One of America's most prestigious museums of modern and contemporary art is showcasing the work of Korean artist Lee Ufan.
Born in Korea, the 75-year-old has lived and taught in Japan, where he enjoys the respect of several post-war generations of intellectuals for his role in leading philosophical and artistic movements countering westernization.
New York’s Guggenheim Museum provides a unique backdrop for Ufan, because the museum’s continuous spiral ramp underlines infinity; a pivotal notion in his work.
“Marking Infinity,” Lee Ufan’s first retrospective in an American museum, gathers 70 paintings, sculptures and drawings. They fill the Guggenheim’s Rotunda floor and its six ramps - the late-period gem of architect Frank Lloyd Wright.
Ufan installed the retrospective himself during a three-week residency, uniting examples of five decades of his art into one continuous statement.
“For Lee Ufan, collaborating with the Rotunda space at the Guggenheim Museum has been an enormous leap forward for his own understanding of his own work," says Alexandra Munroe, the museum’s senior curator of Asian Art. "And he realizes that in essence, what the Guggenheim Museum is all about, which is the awareness of the body in space, is about many of the same ideas."
Ufan grew up through several wars and experienced the assault of modern culture, which interrupted ancient philosophical systems.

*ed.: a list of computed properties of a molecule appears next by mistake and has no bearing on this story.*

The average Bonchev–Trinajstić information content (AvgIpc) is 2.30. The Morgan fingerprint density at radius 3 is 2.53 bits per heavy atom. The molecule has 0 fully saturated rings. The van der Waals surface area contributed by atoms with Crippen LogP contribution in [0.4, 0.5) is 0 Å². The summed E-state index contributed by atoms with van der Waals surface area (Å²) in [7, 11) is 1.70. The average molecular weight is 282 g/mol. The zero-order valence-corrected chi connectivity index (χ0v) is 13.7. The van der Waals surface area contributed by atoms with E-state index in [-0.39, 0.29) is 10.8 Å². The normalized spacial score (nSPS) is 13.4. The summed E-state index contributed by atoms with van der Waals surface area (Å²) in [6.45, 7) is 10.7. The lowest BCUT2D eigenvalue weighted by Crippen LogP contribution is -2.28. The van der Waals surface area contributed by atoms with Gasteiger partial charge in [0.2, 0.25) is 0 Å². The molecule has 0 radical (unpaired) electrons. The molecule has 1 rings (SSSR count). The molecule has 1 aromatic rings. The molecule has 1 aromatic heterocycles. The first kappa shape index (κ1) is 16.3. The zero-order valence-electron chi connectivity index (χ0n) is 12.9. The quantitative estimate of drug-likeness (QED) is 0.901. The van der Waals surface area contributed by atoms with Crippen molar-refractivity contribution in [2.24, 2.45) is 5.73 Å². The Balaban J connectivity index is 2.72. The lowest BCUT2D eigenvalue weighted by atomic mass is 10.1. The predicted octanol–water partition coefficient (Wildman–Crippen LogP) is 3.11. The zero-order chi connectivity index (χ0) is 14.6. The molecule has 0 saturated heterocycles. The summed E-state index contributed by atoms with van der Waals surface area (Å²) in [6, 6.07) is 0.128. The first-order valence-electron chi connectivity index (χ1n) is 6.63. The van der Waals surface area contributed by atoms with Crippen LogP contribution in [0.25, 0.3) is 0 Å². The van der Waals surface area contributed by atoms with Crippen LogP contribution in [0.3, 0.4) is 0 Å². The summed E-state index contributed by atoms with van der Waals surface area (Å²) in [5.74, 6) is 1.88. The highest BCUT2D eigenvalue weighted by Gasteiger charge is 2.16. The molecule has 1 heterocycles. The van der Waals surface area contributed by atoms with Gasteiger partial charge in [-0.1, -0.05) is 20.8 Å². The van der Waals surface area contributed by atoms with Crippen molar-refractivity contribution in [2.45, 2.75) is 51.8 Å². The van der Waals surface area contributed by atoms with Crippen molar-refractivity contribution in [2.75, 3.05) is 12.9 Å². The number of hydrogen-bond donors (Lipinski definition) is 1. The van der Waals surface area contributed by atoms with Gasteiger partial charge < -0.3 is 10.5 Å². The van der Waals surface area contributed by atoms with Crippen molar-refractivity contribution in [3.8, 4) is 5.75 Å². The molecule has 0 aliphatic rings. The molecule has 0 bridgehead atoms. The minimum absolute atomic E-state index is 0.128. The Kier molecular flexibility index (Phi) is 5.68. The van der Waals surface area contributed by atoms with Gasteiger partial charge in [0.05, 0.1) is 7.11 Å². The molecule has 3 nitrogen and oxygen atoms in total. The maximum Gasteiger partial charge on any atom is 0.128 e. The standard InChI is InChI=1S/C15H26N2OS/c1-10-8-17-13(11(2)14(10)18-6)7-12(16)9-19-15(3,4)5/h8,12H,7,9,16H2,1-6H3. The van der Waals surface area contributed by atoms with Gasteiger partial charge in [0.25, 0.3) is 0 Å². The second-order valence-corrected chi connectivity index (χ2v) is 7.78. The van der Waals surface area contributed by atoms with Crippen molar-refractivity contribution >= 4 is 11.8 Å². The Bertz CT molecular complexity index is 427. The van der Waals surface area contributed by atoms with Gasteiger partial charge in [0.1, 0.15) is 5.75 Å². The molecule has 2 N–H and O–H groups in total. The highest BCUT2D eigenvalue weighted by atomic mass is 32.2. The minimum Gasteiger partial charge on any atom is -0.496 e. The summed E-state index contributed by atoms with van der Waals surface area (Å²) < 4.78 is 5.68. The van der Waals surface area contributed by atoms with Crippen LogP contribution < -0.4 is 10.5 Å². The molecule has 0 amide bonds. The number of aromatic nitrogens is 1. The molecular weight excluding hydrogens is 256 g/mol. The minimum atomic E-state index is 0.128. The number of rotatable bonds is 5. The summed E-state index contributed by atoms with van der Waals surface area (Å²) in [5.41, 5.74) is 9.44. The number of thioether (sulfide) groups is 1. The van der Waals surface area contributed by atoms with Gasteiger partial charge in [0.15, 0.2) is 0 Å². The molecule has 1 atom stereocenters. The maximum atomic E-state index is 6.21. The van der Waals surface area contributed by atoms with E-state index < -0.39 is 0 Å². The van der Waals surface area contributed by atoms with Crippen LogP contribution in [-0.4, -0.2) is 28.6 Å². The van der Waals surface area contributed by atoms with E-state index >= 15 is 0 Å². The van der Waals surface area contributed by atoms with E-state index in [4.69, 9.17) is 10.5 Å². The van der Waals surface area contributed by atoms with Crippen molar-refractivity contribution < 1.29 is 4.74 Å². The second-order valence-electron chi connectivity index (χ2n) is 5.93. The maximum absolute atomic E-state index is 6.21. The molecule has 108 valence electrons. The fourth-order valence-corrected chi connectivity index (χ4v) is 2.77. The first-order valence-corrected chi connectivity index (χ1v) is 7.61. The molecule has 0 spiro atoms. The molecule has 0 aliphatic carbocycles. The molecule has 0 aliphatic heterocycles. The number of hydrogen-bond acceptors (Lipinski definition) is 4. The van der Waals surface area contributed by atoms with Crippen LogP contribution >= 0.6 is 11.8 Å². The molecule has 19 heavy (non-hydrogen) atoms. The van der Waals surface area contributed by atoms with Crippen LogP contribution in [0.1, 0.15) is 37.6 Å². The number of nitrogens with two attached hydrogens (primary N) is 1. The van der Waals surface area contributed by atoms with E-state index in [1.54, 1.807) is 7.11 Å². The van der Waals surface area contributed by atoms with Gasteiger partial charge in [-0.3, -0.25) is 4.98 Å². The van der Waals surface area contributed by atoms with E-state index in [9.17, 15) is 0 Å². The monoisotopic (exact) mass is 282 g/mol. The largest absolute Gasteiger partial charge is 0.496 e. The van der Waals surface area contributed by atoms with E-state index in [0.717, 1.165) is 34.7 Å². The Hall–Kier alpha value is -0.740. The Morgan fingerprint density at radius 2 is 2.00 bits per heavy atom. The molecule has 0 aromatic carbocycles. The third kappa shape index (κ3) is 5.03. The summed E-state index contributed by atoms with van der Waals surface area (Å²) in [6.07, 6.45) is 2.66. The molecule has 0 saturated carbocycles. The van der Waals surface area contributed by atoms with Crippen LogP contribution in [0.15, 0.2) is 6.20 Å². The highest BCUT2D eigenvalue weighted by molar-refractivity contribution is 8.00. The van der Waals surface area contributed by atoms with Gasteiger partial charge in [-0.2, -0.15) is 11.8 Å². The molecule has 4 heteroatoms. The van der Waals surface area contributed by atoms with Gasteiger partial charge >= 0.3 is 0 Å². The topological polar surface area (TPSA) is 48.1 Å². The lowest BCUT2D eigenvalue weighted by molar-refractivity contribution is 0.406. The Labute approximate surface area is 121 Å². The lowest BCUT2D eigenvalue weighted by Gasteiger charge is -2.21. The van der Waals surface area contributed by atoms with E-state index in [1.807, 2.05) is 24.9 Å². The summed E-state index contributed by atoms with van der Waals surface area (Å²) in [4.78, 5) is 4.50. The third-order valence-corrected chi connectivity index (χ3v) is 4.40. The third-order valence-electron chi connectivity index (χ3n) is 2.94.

“What is at the essence of his art is uncertainty and things that are not fixed and things that are open and scattered, and open to our interpretation and open to our experience and infinite," Munroe says. "The title of this exhibition is ‘Marking Infinity.’ Infinity is the opposite of finite, is the opposite of what is fixed. He is asking us to imagine a world where there is a coexistence between man and what he calls the other, man and nature, now and the past.”
Opposites coexist in these Lee Ufan sculptures where heavy rocks and steel are held in the air by clouds of cotton.
In his installations, opposites coexist, as in sculptures where heavy rocks and steel are held impossibly in the air by clouds of cotton.
“And there is another very important idea that you see both in his sculpture and his paintings, which I call the ‘ethic of restraint,’" says Munroe. "He’s interested in the relationship between making and non-making - what he calls non-making."
Ufan tries to separate us from our backgrounds, histories, mythologies and psychological concerns. Devoid of narrative, his art belongs to the school of here and now.